Rebekah Brooks's resignation yesterday brought to an end one of the most colourful and, ultimately, controversial careers in Fleet Street history.
Treated almost like a daughter by her boss Rupert Murdoch, she was seen as "bombproof" even after the media mogul closed down the 'News of the World'. As the billionaire and his prodigy walked away from the ruins of the biggest-selling newspaper in the English-speaking world, he was still assuring her that her job was safe.
But for those on the outside of News International looking in, the only surprise about her eventual demise was why it took Ms Brooks so long to pay the price for her failure to get a grip on the phone hacking scandal.
She had quit, she said, because her "desire to remain on the bridge" had made her a focal point for criticism of the company.
Ms Brooks is expected to leave with a £1m (e1.1m) golden goodbye and millions more in shares, but the money is unlikely to make up for the loss of the power the 43-year-old had relentlessly pursued as she went from secretary to chief executive in less than two decades.
Rebekah Wade, as she was until two years ago, was brought up near Warrington, Cheshire, and got her first job in Fleet Street in 1989 as a secretary at the 'News of the World'.
She quickly moved on to writing features for the newspaper's Sunday magazine, before switching to a commissioning role and moving up through the executive ranks until she was moved to 'The Sun' to become deputy editor in 1998.
Her ability as a journalist was at least equalled -- and her critics would say surpassed -- by her talent for networking. When she was still a secretary, she learnt to ride because her boss was a keen rider, then took golf lessons so she could play with another key executive. Sailing lessons followed once she discovered that Rupert Murdoch was a sailor who keeps a yacht moored near his New York home.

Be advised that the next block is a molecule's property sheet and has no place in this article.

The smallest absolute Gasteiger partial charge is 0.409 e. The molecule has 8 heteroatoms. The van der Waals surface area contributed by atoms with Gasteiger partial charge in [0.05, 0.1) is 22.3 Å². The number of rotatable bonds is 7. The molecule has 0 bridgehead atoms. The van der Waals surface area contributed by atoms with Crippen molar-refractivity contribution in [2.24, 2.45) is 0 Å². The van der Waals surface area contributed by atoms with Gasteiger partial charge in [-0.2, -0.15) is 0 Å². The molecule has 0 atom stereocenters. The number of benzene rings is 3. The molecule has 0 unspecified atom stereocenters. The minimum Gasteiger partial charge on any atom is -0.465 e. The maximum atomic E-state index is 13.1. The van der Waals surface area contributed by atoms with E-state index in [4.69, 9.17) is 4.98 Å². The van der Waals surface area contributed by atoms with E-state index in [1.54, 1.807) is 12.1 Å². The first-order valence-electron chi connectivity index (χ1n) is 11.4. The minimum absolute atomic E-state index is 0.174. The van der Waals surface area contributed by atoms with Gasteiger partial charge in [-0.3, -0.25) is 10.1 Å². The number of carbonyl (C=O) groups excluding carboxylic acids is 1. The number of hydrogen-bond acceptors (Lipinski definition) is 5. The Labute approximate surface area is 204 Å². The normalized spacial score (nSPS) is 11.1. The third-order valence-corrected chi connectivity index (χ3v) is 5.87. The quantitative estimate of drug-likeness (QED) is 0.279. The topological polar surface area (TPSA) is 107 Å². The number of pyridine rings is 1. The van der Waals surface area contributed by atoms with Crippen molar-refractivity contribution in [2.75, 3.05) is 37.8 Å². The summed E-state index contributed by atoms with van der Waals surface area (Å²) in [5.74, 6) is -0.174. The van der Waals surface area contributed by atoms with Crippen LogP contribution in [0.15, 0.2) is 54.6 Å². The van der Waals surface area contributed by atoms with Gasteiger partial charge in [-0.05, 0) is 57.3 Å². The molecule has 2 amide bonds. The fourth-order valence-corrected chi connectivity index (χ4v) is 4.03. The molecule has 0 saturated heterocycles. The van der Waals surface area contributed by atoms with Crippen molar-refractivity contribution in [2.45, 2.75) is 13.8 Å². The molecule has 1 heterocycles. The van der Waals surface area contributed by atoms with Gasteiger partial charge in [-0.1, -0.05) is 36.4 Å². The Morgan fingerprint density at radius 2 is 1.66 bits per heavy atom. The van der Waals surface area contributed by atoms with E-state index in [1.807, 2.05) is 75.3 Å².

"That's the way she operates," said one former colleague. "She gets right under the skin of the people she works for and spends every hour of every day trying to advance her career.
"There was one occasion when Rupert Murdoch's son, Lachlan, was on a sailing holiday in Italy and Rebekah got one of her reporters to fly out there to hand-deliver a painting of the yacht as a gift to him.
"She has a way of captivating people, including Rupert, and that was how she got to the top."
She counted Tony and Cherie Blair as personal friends, was on the Prince of Wales's guestlist when he celebrated his 50th birthday and spent evenings at showbusiness parties accompanied by her husband Ross Kemp, the former 'EastEnders' actor, whom she married in 2002 following a six-year engagement.
In 2000, still aged just 31, she returned to the 'News of the World' as its first female editor.
In 2002, following the disappearance of the schoolgirl Milly Dowler, the paper's journalists asked a private detective to hack into her mobile phone to listen to her voicemail messages and allegedly deleted some of them to make room for more. Ms Brooks would later claim to have known nothing about it.
What she did admit to knowing, when she moved to 'The Sun' as its editor in 2003, was that her reporters had paid police officers for information.
Chris Bryant, the Labour MP who was later a victim of phone-hacking, believes that admission in itself, made before a committee of MPs, should have forced her resignation, but she carried on regardless.
She again became the story in 2005 when she was arrested for an alleged assault on Mr Kemp. She was later released without charge.
Mr Murdoch seemed happy to forgive her lapses of judgment, and was also prepared to overlook the declining sales figures at the titles she edited: during her time at the 'News of the World' sales fell by almost 170,000; in her six years at 'The Sun' the tabloid lost 432,000 readers.
As an ever-increasing list of celebrities launched damages claims against the 'News of the World' for intercepting their voicemails, a fresh internal investigation unearthed a series of incriminating emails which Ms Brooks handed over to the police in January, on the same day that the newspaper's news editor, Ian Edmondson, was sacked.
Ms Brooks might not have realised it at the time, but she had effectively sealed her own fate. She may have been untouchable as far as Mr Murdoch was concerned, but the police were making it increasingly clear that no News International executive, past or present, was beyond their reach.
Andy Coulson was arrested on July 8, then Neil Wallis, his former deputy, was arrested on Thursday.
Ms Brooks, who has already offered to speak to the police as a witness, knows it is only a matter of time before she, too, is interviewed by detectives.
But one source close to Ms Brooks said the tipping point came yesterday, when Elisabeth Murdoch broke rank and told friends Ms Brooks had "f***** the company".
The Murdochs, it seemed, were finally turning against their protege, and Ms Brooks knew it was time to bow out.